Another approach, is to flatten the tree into an array. You do this by simply deciding on one traversal of the tree and inserting the nodes of the tree into the array as you go. (Wikipedia has a good reference on tree traversals) This allows your memory to be relatively fresh in the cache (see wikipedia for a good link on locality). This is excellent in terms of performance when transforming from local space to global space as your parent’s transform is nearby. It also allows you to reference your transforms by index instead of by pointer, giving you some solid memory savings if you can use a smaller data type such as a
uint32_t or a
uint16_t. One downside of this approach is that adding a transform after the tree is flattened requires shifting all of the memory in order to accommodate the new transform in it’s appropriate location. As a result, references to the transforms that were relocated need to be updated. This can easily be done by adding an extra level of indirection. We would have an array of references to real indices, and as the indices are changed, we update them in that array. This approach is good, it allows us to iterate through our transforms efficiently however it also adds a fairly large cost to adding a new transform to the hierarchy since a lot of memory might need to be shifted around to accommodate the traversal as well as accessing the transforms through their references due to the cost of having to wait for the memory from the index map to be loaded into memory before being able to access the transform. (Which could be mitigated by caching the real index and using that if the map isn’t dirty).
The approach I decided on using was a simple one. Instead of enforcing a hierarchy, I simply add the transforms to the array and require that the children be placed after the parents. All children hold on to the index of their parents and when transforming from local to global, I simple read the transform from the parent. This approach has quite a few limitations: you can’t re-parent a transform to a transform that is further in the array without moving the transform (which subsequently might require the children to be moved and so on and would also require changing the handle to all of those bringing us back to the index map of the previous approach) this approach also doesn’t inherently support removal of transforms but that could be added with another array that keeps track of the free indices. The perks of this approach are that accessing an element in the array is fast as you don’t need an index map, you can simply index into the array and transforming the array is fast as long as transforms are near each other in memory.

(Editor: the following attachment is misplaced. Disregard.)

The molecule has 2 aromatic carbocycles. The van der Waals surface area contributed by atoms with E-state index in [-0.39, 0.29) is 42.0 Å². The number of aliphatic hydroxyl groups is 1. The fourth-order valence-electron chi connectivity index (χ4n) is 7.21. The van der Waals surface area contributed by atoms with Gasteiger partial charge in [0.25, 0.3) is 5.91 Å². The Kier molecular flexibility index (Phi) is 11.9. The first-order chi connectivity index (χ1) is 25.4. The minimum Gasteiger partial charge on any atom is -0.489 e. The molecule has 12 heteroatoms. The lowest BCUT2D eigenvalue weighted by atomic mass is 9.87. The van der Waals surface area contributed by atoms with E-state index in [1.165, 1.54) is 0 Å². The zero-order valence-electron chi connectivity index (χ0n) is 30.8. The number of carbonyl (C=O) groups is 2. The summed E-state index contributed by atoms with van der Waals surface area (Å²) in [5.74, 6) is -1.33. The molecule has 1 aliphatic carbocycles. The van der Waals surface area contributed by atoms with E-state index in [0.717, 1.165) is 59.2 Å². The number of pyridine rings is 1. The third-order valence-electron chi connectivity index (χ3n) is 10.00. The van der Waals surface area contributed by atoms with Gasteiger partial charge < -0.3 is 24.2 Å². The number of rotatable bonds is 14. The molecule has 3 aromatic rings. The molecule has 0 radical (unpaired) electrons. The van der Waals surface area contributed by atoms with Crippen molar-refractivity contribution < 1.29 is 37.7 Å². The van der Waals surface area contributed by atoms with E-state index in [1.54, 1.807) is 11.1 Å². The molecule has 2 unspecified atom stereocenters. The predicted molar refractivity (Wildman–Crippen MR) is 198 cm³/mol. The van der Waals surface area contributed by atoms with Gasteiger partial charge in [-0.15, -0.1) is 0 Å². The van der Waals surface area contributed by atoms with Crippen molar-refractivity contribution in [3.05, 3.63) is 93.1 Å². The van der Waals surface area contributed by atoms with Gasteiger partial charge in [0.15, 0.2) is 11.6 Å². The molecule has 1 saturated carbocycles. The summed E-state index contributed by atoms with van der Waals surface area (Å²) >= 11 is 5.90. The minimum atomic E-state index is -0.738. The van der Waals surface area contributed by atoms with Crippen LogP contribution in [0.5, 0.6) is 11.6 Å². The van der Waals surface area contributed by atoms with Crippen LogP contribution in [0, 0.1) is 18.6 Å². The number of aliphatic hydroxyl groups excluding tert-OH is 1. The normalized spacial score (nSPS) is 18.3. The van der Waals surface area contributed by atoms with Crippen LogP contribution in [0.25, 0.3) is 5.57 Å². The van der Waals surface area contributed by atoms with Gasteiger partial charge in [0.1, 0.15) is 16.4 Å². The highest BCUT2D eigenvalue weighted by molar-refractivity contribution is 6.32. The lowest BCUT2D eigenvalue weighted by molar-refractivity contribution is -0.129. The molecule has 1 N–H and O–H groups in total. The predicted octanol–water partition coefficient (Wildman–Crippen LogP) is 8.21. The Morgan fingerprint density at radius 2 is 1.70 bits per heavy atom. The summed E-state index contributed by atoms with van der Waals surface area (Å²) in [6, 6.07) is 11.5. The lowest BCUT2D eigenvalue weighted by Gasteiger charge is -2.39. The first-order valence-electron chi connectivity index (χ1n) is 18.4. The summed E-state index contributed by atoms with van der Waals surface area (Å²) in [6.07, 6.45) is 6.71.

I believe that in most cases, adding, removing and re-parenting is not something that is done commonly. As a result, the flat hierarchy might be the most effective method in most circumstances. It allows you to make sure that your transform is nearby in memory. However, I will be sticking to the hybrid method for the sake of this post, as it is simple and allows me to work quickly and effectively. It also has the benefit of still allowing me to place transforms near each other at creation and another benefit of it’s simplicity is that it would be fairly simple to change it from this hybrid method to the flat hierarchy method.
It’s also far less code and I’m lazy…
But overall, I believe that it comes down to use case. If you need fast addition, removal and reparenting, the first option might be good for you. If you want fast transformations from locals to globals the flat hierarchy is probably best at the cost of slower addition, removal and reparenting. As for the hybrid, if your game is simple and doesn’t require much, it’s easy to debug, understand and can perform as well as the flat hierarchy (if not better, i.e. accessing transforms) for some use cases and if the user is careful with it’s use.
One thing to mention, is that I don’t believe that these approaches are mutually exclusive. I don’t see why you would need to enforce a single hierarchy, you could use a different hierarchy for different use cases. Say animations, where you won’t be removing any transforms, then you can store your memory in any way you like.. Or if you have a use case where transforms are added and removed frequently, then the first option might be good for that piece of code.
Maybe if you don’t enforce any hierarchy and you use a mix as needed, you can get the benefit of all with relatively low performance overhead. (Of course, the maintenance overhead grows)